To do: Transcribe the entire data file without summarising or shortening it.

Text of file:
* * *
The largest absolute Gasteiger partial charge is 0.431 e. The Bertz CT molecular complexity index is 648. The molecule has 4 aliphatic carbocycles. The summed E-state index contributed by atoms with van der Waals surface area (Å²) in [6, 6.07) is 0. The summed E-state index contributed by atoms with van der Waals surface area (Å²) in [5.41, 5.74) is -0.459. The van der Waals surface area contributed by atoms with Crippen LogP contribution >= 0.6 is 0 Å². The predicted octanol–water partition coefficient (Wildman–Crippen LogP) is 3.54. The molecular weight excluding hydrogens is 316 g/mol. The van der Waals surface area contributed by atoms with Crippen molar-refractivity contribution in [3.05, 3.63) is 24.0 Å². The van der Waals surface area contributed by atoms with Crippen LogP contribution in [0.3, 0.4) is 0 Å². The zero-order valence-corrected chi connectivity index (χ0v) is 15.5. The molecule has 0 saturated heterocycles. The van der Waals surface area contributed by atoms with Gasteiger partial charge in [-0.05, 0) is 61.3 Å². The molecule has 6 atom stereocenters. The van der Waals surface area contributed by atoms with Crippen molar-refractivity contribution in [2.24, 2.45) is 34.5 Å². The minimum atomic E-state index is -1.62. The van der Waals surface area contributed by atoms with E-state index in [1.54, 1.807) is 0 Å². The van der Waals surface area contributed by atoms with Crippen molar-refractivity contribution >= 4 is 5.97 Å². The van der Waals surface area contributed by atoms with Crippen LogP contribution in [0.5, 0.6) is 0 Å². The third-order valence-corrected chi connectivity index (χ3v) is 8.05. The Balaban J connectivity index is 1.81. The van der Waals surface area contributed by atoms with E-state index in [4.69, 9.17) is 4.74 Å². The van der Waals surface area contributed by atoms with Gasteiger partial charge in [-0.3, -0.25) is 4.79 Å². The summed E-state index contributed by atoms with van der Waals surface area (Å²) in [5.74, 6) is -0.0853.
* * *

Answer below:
The largest absolute Gasteiger partial charge is 0.431 e. The Bertz CT molecular complexity index is 648. The molecule has 4 aliphatic carbocycles. The summed E-state index contributed by atoms with van der Waals surface area (Å²) in [6, 6.07) is 0. The summed E-state index contributed by atoms with van der Waals surface area (Å²) in [5.41, 5.74) is -0.459. The van der Waals surface area contributed by atoms with Crippen LogP contribution >= 0.6 is 0 Å². The predicted octanol–water partition coefficient (Wildman–Crippen LogP) is 3.54. The molecular weight excluding hydrogens is 316 g/mol. The van der Waals surface area contributed by atoms with Crippen molar-refractivity contribution in [3.05, 3.63) is 24.0 Å². The van der Waals surface area contributed by atoms with Crippen LogP contribution in [0.3, 0.4) is 0 Å². The zero-order valence-corrected chi connectivity index (χ0v) is 15.5. The molecule has 0 saturated heterocycles. The van der Waals surface area contributed by atoms with Gasteiger partial charge in [-0.05, 0) is 61.3 Å². The molecule has 6 atom stereocenters. The van der Waals surface area contributed by atoms with Crippen molar-refractivity contribution in [2.24, 2.45) is 34.5 Å². The minimum atomic E-state index is -1.62. The van der Waals surface area contributed by atoms with E-state index in [1.54, 1.807) is 0 Å². The van der Waals surface area contributed by atoms with Crippen molar-refractivity contribution >= 4 is 5.97 Å². The van der Waals surface area contributed by atoms with Crippen LogP contribution in [0.5, 0.6) is 0 Å². The third-order valence-corrected chi connectivity index (χ3v) is 8.05. The Balaban J connectivity index is 1.81. The van der Waals surface area contributed by atoms with E-state index in [4.69, 9.17) is 4.74 Å². The van der Waals surface area contributed by atoms with Gasteiger partial charge in [-0.3, -0.25) is 4.79 Å². The summed E-state index contributed by atoms with van der Waals surface area (Å²) in [5.74, 6) is -0.0853.